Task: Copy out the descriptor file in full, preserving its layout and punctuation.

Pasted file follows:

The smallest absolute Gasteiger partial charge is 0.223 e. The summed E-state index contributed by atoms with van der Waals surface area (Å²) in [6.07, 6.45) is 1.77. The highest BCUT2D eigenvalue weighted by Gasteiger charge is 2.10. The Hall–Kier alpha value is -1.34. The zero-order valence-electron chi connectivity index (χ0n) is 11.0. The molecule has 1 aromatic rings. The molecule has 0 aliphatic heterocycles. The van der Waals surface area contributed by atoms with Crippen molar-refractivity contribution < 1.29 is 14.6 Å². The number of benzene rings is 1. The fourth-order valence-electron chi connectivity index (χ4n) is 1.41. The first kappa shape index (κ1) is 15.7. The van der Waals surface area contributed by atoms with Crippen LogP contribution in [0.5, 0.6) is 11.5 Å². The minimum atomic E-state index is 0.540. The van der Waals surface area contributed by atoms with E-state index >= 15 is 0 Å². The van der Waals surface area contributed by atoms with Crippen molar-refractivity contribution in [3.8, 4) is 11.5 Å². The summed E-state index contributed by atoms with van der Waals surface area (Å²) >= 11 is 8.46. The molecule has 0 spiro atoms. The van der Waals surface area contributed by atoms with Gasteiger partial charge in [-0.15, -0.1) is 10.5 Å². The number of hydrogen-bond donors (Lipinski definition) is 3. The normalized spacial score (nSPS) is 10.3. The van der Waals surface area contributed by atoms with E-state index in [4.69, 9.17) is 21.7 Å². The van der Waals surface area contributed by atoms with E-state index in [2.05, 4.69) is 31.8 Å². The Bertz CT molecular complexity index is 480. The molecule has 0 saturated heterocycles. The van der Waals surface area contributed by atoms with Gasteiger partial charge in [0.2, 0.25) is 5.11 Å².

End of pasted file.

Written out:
The smallest absolute Gasteiger partial charge is 0.223 e. The summed E-state index contributed by atoms with van der Waals surface area (Å²) in [6.07, 6.45) is 1.77. The highest BCUT2D eigenvalue weighted by Gasteiger charge is 2.10. The Hall–Kier alpha value is -1.34. The zero-order valence-electron chi connectivity index (χ0n) is 11.0. The molecule has 1 aromatic rings. The molecule has 0 aliphatic heterocycles. The van der Waals surface area contributed by atoms with Crippen molar-refractivity contribution < 1.29 is 14.6 Å². The number of benzene rings is 1. The fourth-order valence-electron chi connectivity index (χ4n) is 1.41. The first kappa shape index (κ1) is 15.7. The van der Waals surface area contributed by atoms with Crippen LogP contribution in [0.5, 0.6) is 11.5 Å². The minimum atomic E-state index is 0.540. The van der Waals surface area contributed by atoms with E-state index >= 15 is 0 Å². The van der Waals surface area contributed by atoms with Crippen molar-refractivity contribution in [3.8, 4) is 11.5 Å². The summed E-state index contributed by atoms with van der Waals surface area (Å²) >= 11 is 8.46. The molecule has 0 spiro atoms. The van der Waals surface area contributed by atoms with Gasteiger partial charge in [-0.15, -0.1) is 10.5 Å². The number of hydrogen-bond donors (Lipinski definition) is 3. The normalized spacial score (nSPS) is 10.3. The van der Waals surface area contributed by atoms with E-state index in [4.69, 9.17) is 21.7 Å². The van der Waals surface area contributed by atoms with E-state index in [2.05, 4.69) is 31.8 Å². The Bertz CT molecular complexity index is 480. The molecule has 0 saturated heterocycles. The van der Waals surface area contributed by atoms with Gasteiger partial charge in [0.2, 0.25) is 5.11 Å².